“Most beekeepers wear some sort of protective equipment to keep honey, beeswax and bees off their clothing,” says David Bernard, president of the Montgomery County Beekeepers Association in Wheaton.

In addition, beekeepers can use smokers to blow smoke into the hives when working with bees.

The smoke interrupts the bees’ chemical communication with one another because they communicate by smell, Mr. Bernard says. The bees gorge on honey in case they have to evacuate the hive, responding as if the smoke is coming from a forest fire, he says.

“It distracts them. It causes them to be less defensive,” Mr. Bernard says.

The hive holds three types of honeybees: the queen, who lays eggs and is mother of all the bees in the hive; the worker or female bees, charged with gathering pollen and nectar, producing honey, protecting the hive and caring for the young, or brood; and the drones or male bees, whose sole function is to mate with the queen.

Worker bees gather pollen and nectar from trees, flowers and other plants to feed themselves, their young and the hive’s drones with a glandular secretion called jelly and to build up honey stores for the winter. The workers pass off their gatherings from bee to bee, using enzymes in their bodies to break down the material and turn it into honey. They keep the honey in wax combs or cells they build in the hive.

The queen, which is cared for by the workers, leaves the hive once for her virgin flight to mate with a drone, who, in turn, waits for her in the drone alleys, the areas outside and close to the hive.

“Most drones live and die without ever coming close to fulfilling their one purpose for existence,” Ms. Joyner says.

In the winter, the female bees kick out the drones because they drain the hive’s resources.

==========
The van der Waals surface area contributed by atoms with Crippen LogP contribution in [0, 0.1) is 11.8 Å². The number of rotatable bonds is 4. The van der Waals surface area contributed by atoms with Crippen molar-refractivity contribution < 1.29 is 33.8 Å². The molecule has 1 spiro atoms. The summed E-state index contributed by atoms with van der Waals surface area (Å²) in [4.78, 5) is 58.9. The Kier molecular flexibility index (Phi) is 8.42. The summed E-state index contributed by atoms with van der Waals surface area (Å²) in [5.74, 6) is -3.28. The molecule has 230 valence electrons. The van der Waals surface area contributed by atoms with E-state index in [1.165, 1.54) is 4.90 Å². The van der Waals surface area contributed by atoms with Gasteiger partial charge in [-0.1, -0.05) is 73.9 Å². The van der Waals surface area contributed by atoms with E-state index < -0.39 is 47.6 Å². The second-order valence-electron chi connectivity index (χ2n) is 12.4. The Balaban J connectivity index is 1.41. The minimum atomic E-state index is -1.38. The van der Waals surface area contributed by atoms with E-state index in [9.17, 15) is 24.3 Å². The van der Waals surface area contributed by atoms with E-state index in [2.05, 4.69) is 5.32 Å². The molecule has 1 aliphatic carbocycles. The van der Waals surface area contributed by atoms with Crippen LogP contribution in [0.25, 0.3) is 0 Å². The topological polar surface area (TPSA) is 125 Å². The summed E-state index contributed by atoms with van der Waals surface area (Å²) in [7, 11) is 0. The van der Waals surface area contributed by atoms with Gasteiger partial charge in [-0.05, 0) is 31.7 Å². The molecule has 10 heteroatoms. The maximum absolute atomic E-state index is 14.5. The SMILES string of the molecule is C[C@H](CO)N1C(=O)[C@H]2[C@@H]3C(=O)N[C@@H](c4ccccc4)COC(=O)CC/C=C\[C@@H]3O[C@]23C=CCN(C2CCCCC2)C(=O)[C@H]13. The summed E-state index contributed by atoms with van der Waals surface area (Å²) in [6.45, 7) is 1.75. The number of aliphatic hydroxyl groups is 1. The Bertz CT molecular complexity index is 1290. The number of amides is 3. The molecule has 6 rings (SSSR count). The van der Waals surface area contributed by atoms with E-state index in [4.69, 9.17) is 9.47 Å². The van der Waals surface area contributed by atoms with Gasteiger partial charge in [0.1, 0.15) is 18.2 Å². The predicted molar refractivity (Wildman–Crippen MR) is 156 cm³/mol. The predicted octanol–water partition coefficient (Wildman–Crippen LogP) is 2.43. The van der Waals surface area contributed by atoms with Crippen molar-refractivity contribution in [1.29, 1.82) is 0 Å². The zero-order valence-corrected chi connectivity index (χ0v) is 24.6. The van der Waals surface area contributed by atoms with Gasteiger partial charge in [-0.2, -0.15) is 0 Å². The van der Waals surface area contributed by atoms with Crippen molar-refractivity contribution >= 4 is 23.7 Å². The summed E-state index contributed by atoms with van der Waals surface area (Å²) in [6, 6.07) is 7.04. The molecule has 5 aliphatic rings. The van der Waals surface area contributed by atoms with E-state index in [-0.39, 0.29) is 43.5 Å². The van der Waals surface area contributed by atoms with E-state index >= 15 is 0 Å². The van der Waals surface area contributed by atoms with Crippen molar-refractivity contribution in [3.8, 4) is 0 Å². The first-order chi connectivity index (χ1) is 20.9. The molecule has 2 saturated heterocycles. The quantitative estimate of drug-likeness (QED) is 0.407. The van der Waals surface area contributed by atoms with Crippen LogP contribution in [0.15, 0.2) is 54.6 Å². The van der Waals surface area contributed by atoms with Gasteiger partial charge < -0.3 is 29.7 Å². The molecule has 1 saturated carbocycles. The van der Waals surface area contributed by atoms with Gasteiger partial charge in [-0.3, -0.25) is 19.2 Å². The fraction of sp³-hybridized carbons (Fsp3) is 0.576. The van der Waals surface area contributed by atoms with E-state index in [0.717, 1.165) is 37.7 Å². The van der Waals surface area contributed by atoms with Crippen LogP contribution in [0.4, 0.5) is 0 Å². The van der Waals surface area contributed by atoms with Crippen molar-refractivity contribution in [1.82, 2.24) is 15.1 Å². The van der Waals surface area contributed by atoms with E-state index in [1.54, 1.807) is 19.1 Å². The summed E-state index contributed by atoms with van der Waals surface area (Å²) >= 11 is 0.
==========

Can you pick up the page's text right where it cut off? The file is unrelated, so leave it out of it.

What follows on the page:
Until then, they “lead a very sheltered life,” Mr. Tignor says.

The number of bees in a hive varies according to the season — from 25,000 to 30,000 in the winter up to 60,000 to 70,000 in the summer, Mr. Bernard says.

If the hive becomes overcrowded, some of the bees will gorge on honey and split from the main colony by taking the current queen to a new site.

The existing hive will raise a new queen by randomly selecting 10 to 20 larvae to feed royal jelly, which has a higher pollen content than worker or drone jelly, Mr. Fell says. The first bee to emerge from a cell, which is larger than the cells for other larvae, seeks out the rival cells and destroys them. If two or more bees emerge from their cells at the same time, the bees will tussle and try to sting each other until one wins, he says.

“The difference between queen and worker bees is the quality and quantity of food fed to them,” Mr. Tignor says.

Beekeepers manage apiaries for the honey product or to pollinate crops but cannot do both because a colony that is moved around will not produce a large honey harvest.

“The primary focus of the beekeeping industry is pollination of food crops,” says David Smith, president of the Maryland State Beekeepers Association in Churchville, Md. “Without honeybees, the country would be in dire straits. There would not be enough food to feed the population.”